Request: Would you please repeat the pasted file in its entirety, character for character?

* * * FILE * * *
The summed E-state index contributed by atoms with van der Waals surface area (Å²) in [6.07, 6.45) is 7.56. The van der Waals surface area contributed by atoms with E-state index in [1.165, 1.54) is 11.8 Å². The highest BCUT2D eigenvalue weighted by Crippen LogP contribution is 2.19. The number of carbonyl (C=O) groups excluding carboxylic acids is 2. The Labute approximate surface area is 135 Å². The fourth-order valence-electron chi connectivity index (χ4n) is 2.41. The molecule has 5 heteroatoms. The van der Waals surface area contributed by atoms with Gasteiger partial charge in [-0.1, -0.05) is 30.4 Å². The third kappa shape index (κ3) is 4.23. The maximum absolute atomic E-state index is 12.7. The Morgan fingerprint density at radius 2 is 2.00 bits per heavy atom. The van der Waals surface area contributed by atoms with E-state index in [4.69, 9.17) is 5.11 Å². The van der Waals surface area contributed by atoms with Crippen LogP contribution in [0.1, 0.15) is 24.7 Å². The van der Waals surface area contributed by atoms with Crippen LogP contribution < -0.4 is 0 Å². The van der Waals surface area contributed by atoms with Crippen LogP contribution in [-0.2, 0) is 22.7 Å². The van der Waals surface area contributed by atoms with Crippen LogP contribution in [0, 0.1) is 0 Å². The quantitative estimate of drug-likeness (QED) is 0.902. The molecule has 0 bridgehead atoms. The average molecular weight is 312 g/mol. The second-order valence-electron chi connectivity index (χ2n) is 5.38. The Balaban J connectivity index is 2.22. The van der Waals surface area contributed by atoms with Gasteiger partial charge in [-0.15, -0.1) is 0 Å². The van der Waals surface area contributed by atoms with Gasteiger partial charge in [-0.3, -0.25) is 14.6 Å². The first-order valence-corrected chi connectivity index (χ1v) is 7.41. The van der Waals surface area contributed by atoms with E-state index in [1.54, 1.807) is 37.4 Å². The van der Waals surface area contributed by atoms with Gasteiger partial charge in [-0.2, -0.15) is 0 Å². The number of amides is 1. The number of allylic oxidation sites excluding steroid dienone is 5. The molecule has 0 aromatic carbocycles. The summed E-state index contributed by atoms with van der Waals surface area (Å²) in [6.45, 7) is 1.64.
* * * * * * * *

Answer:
The summed E-state index contributed by atoms with van der Waals surface area (Å²) in [6.07, 6.45) is 7.56. The van der Waals surface area contributed by atoms with E-state index in [1.165, 1.54) is 11.8 Å². The highest BCUT2D eigenvalue weighted by Crippen LogP contribution is 2.19. The number of carbonyl (C=O) groups excluding carboxylic acids is 2. The Labute approximate surface area is 135 Å². The fourth-order valence-electron chi connectivity index (χ4n) is 2.41. The molecule has 5 heteroatoms. The van der Waals surface area contributed by atoms with Gasteiger partial charge in [-0.1, -0.05) is 30.4 Å². The third kappa shape index (κ3) is 4.23. The maximum absolute atomic E-state index is 12.7. The Morgan fingerprint density at radius 2 is 2.00 bits per heavy atom. The van der Waals surface area contributed by atoms with E-state index in [4.69, 9.17) is 5.11 Å². The van der Waals surface area contributed by atoms with Crippen LogP contribution in [0.1, 0.15) is 24.7 Å². The van der Waals surface area contributed by atoms with Crippen LogP contribution < -0.4 is 0 Å². The van der Waals surface area contributed by atoms with Crippen LogP contribution in [-0.2, 0) is 22.7 Å². The van der Waals surface area contributed by atoms with Crippen LogP contribution in [0, 0.1) is 0 Å². The quantitative estimate of drug-likeness (QED) is 0.902. The molecule has 0 bridgehead atoms. The average molecular weight is 312 g/mol. The second-order valence-electron chi connectivity index (χ2n) is 5.38. The Balaban J connectivity index is 2.22. The van der Waals surface area contributed by atoms with Gasteiger partial charge in [-0.15, -0.1) is 0 Å². The van der Waals surface area contributed by atoms with Gasteiger partial charge in [-0.3, -0.25) is 14.6 Å². The first-order valence-corrected chi connectivity index (χ1v) is 7.41. The van der Waals surface area contributed by atoms with E-state index in [1.54, 1.807) is 37.4 Å². The van der Waals surface area contributed by atoms with Gasteiger partial charge in [-0.2, -0.15) is 0 Å². The number of amides is 1. The number of allylic oxidation sites excluding steroid dienone is 5. The molecule has 0 aromatic carbocycles. The summed E-state index contributed by atoms with van der Waals surface area (Å²) in [6.45, 7) is 1.64.